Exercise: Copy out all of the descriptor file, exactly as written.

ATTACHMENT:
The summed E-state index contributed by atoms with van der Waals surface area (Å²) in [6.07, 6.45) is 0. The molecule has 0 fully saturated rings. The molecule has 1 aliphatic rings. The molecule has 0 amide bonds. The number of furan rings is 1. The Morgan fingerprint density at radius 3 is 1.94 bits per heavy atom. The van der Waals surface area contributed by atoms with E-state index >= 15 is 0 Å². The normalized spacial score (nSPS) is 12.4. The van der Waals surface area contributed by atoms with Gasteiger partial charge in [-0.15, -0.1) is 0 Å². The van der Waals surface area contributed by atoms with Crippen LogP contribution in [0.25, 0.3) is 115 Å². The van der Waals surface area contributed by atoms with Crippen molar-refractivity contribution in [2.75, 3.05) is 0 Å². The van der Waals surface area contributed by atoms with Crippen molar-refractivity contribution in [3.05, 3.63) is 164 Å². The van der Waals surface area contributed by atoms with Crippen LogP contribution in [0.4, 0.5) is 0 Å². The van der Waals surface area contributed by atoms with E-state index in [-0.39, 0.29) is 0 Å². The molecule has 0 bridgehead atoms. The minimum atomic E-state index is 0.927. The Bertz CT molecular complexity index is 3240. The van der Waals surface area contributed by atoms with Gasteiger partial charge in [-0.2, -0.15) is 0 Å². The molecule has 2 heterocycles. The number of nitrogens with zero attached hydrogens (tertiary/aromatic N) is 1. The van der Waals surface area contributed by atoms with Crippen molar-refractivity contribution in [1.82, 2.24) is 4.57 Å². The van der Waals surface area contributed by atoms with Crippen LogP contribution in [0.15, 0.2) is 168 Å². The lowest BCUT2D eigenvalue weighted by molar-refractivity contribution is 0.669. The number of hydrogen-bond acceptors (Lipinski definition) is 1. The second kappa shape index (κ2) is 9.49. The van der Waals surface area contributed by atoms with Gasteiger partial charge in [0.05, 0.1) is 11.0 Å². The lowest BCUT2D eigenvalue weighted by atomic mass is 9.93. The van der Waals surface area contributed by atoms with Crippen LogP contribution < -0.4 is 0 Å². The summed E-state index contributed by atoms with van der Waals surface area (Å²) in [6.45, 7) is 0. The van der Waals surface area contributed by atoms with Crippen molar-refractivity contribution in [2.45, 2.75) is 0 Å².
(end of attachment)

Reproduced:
The summed E-state index contributed by atoms with van der Waals surface area (Å²) in [6.07, 6.45) is 0. The molecule has 0 fully saturated rings. The molecule has 1 aliphatic rings. The molecule has 0 amide bonds. The number of furan rings is 1. The Morgan fingerprint density at radius 3 is 1.94 bits per heavy atom. The van der Waals surface area contributed by atoms with E-state index >= 15 is 0 Å². The normalized spacial score (nSPS) is 12.4. The van der Waals surface area contributed by atoms with Gasteiger partial charge in [-0.15, -0.1) is 0 Å². The van der Waals surface area contributed by atoms with Crippen LogP contribution in [0.25, 0.3) is 115 Å². The van der Waals surface area contributed by atoms with Crippen molar-refractivity contribution in [2.75, 3.05) is 0 Å². The van der Waals surface area contributed by atoms with Crippen molar-refractivity contribution in [3.05, 3.63) is 164 Å². The van der Waals surface area contributed by atoms with Crippen LogP contribution in [0.4, 0.5) is 0 Å². The van der Waals surface area contributed by atoms with E-state index in [-0.39, 0.29) is 0 Å². The molecule has 0 bridgehead atoms. The minimum atomic E-state index is 0.927. The Bertz CT molecular complexity index is 3240. The van der Waals surface area contributed by atoms with Gasteiger partial charge in [-0.2, -0.15) is 0 Å². The molecule has 2 heterocycles. The number of nitrogens with zero attached hydrogens (tertiary/aromatic N) is 1. The van der Waals surface area contributed by atoms with Crippen molar-refractivity contribution in [1.82, 2.24) is 4.57 Å². The van der Waals surface area contributed by atoms with Crippen LogP contribution in [0.15, 0.2) is 168 Å². The lowest BCUT2D eigenvalue weighted by molar-refractivity contribution is 0.669. The number of hydrogen-bond acceptors (Lipinski definition) is 1. The second kappa shape index (κ2) is 9.49. The van der Waals surface area contributed by atoms with Gasteiger partial charge in [0.05, 0.1) is 11.0 Å². The lowest BCUT2D eigenvalue weighted by atomic mass is 9.93. The van der Waals surface area contributed by atoms with Crippen LogP contribution < -0.4 is 0 Å². The summed E-state index contributed by atoms with van der Waals surface area (Å²) in [6.45, 7) is 0. The van der Waals surface area contributed by atoms with Crippen molar-refractivity contribution in [2.45, 2.75) is 0 Å².